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A History of Music Torture in the War on Terror

From Britney to Barney, any music can drive you mad if it's played enough. And unlike with physical torture, you can't mentally prepare yourself.

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And on Dec. 11, just after the Zero dB initiative was announced, Trent Reznor of Nine Inch Nails posted the following message on his blog:

It's difficult for me to imagine anything more profoundly insulting, demeaning and enraging than discovering music you've put your heart and soul into creating has been used for purposes of torture. If there are any legal options that can be realistically taken they will be aggressively pursued, with any potential monetary gains donated to human rights charities. Thank GOD this country has appeared to side with reason, and we can put the Bush administration's reign of power, greed, lawlessness and madness behind us.

Even James Hetfield of Metallica, who has generally been portrayed as a defender of the U.S. military's use of his band's music, has expressed reservations. In a radio interview in November 2004, he said that he was "proud" that the military had used his music (even though they "hadn't asked his permission or paid him royalties"). "For me, the lyrics are a form of expression, a freedom to express my insanity," he explained, adding, "If the Iraqis aren't used to freedom, then I'm glad to be part of their exposure." Hetfield laughed off claims that music could be used for torture, saying, "We've been punishing our parents, our wives, our loved ones with this music forever. Why should the Iraqis be any different?"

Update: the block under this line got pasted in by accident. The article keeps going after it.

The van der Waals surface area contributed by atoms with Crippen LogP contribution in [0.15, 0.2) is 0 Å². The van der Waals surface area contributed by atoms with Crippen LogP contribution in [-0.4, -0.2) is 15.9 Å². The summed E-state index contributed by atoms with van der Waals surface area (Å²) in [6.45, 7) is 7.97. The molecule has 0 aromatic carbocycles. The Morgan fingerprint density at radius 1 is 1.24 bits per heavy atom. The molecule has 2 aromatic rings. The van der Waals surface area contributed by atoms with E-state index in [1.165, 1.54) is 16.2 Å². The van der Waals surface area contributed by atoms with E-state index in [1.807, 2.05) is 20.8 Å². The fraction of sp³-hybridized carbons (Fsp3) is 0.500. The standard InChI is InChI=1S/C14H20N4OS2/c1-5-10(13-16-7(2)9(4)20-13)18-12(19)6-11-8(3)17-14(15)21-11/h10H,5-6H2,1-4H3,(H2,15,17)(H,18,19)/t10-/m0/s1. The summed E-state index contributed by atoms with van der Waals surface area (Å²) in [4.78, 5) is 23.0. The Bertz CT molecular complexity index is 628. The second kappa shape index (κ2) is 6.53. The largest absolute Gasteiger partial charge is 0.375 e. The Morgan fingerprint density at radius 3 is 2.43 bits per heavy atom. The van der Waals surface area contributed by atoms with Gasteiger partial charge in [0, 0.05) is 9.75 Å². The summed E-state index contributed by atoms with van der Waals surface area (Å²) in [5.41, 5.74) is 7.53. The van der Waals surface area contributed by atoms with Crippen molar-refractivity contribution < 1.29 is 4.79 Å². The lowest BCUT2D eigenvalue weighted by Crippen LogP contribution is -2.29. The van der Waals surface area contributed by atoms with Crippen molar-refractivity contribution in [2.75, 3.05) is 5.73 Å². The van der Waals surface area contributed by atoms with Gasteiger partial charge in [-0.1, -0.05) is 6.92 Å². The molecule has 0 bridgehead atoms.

However, he also acknowledged the reason that the military was using his music: "It's the relentlessness of the music. It's completely relentless. If I listened to a death metal band for 12 hours in a row, I'd go insane, too. I'd tell you anything you wanted to know."

While these musicians have at least spoken out, others -- including Eminem, AC/DC, Aerosmith, the Bee Gees, Christina Aguilera, Prince and the Red Hot Chili Peppers -- remain silent about the use of their work. Britney Spears' views are also unknown, but if her comments to CNN in September 2003 are anything to go by, it's unlikely that she would find fault with it. When Tucker Carlson said to her, "A lot of entertainers have come out against the war in Iraq. Have you?" Britney replied, "Honestly, I think we should just trust our president in every decision he makes and should just support that, you know, and be faithful in what happens." Perhaps she should speak to Pamela Anderson, who recently posted a simple message to Barack Obama on her blog: "Please Shut down Guantánamo Bay -- figure it out -- make amends/stop torture -- it's time for peaceful solutions."

Andy Worthington is a writer and historian and author of The Guantánamo Files .

 
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